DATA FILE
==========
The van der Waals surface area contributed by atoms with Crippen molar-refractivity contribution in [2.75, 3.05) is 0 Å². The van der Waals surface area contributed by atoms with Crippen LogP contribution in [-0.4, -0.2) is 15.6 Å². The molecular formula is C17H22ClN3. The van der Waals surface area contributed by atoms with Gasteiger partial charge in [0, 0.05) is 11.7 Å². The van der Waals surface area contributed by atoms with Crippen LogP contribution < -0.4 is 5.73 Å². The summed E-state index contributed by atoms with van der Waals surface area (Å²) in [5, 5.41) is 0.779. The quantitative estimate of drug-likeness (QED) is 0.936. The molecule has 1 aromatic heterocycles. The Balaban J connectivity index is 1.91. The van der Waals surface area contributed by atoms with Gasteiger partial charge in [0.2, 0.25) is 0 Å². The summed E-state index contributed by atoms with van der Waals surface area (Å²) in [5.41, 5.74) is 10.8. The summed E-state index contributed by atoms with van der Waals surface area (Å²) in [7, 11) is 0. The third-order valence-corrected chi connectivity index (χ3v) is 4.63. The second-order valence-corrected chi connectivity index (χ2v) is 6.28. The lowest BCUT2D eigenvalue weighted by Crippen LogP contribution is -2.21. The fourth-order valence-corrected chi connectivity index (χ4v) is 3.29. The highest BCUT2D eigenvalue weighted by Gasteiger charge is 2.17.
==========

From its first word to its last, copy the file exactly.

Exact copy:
The van der Waals surface area contributed by atoms with Crippen molar-refractivity contribution in [2.75, 3.05) is 0 Å². The van der Waals surface area contributed by atoms with Crippen LogP contribution in [-0.4, -0.2) is 15.6 Å². The molecular formula is C17H22ClN3. The van der Waals surface area contributed by atoms with Gasteiger partial charge in [0, 0.05) is 11.7 Å². The van der Waals surface area contributed by atoms with Crippen LogP contribution < -0.4 is 5.73 Å². The summed E-state index contributed by atoms with van der Waals surface area (Å²) in [5, 5.41) is 0.779. The quantitative estimate of drug-likeness (QED) is 0.936. The molecule has 1 aromatic heterocycles. The Balaban J connectivity index is 1.91. The van der Waals surface area contributed by atoms with Gasteiger partial charge in [0.2, 0.25) is 0 Å². The summed E-state index contributed by atoms with van der Waals surface area (Å²) in [5.41, 5.74) is 10.8. The summed E-state index contributed by atoms with van der Waals surface area (Å²) in [7, 11) is 0. The third-order valence-corrected chi connectivity index (χ3v) is 4.63. The second-order valence-corrected chi connectivity index (χ2v) is 6.28. The lowest BCUT2D eigenvalue weighted by Crippen LogP contribution is -2.21. The fourth-order valence-corrected chi connectivity index (χ4v) is 3.29. The highest BCUT2D eigenvalue weighted by Gasteiger charge is 2.17.